Riitta Tirronen | alfa
Further information:
http://www.aka.fi/eng

More articles from Health and Medicine:

nachricht Organ-on-a-chip mimics heart's biomechanical properties
23.02.2017 | Vanderbilt University

nachricht Researchers identify cause of hereditary skeletal muscle disorder
22.02.2017 | Klinikum der Universität München

All articles from Health and Medicine >>>

The most recent press releases about innovation >>>

Die letzten 5 Focus-News des innovations-reports im Überblick:

Im Focus: Breakthrough with a chain of gold atoms

In the field of nanoscience, an international team of physicists with participants from Konstanz has achieved a breakthrough in understanding heat transport

In the field of nanoscience, an international team of physicists with participants from Konstanz has achieved a breakthrough in understanding heat transport

Im Focus: DNA repair: a new letter in the cell alphabet

Results reveal how discoveries may be hidden in scientific “blind spots”

Cells need to repair damaged DNA in our genes to prevent the development of cancer and other diseases. Our cells therefore activate and send “repair-proteins”...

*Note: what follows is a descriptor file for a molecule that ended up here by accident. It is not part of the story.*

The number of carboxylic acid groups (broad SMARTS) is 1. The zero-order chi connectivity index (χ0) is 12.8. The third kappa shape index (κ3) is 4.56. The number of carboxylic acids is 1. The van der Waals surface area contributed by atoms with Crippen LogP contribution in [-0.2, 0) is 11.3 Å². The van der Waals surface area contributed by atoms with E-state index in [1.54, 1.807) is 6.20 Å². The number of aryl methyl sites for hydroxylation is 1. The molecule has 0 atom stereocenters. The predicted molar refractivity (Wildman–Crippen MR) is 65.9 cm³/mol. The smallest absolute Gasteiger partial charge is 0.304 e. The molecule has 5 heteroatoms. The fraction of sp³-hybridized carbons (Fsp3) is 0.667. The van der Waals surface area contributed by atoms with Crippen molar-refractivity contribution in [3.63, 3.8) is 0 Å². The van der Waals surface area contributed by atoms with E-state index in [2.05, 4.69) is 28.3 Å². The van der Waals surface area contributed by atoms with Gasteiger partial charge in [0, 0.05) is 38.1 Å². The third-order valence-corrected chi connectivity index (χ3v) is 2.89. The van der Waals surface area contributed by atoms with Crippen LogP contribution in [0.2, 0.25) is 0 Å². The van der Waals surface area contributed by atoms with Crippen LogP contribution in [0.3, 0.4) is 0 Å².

Im Focus: Dresdner scientists print tomorrow’s world

The Fraunhofer IWS Dresden and Technische Universität Dresden inaugurated their jointly operated Center for Additive Manufacturing Dresden (AMCD) with a festive ceremony on February 7, 2017. Scientists from various disciplines perform research on materials, additive manufacturing processes and innovative technologies, which build up components in a layer by layer process. This technology opens up new horizons for component design and combinations of functions. For example during fabrication, electrical conductors and sensors are already able to be additively manufactured into components. They provide information about stress conditions of a product during operation.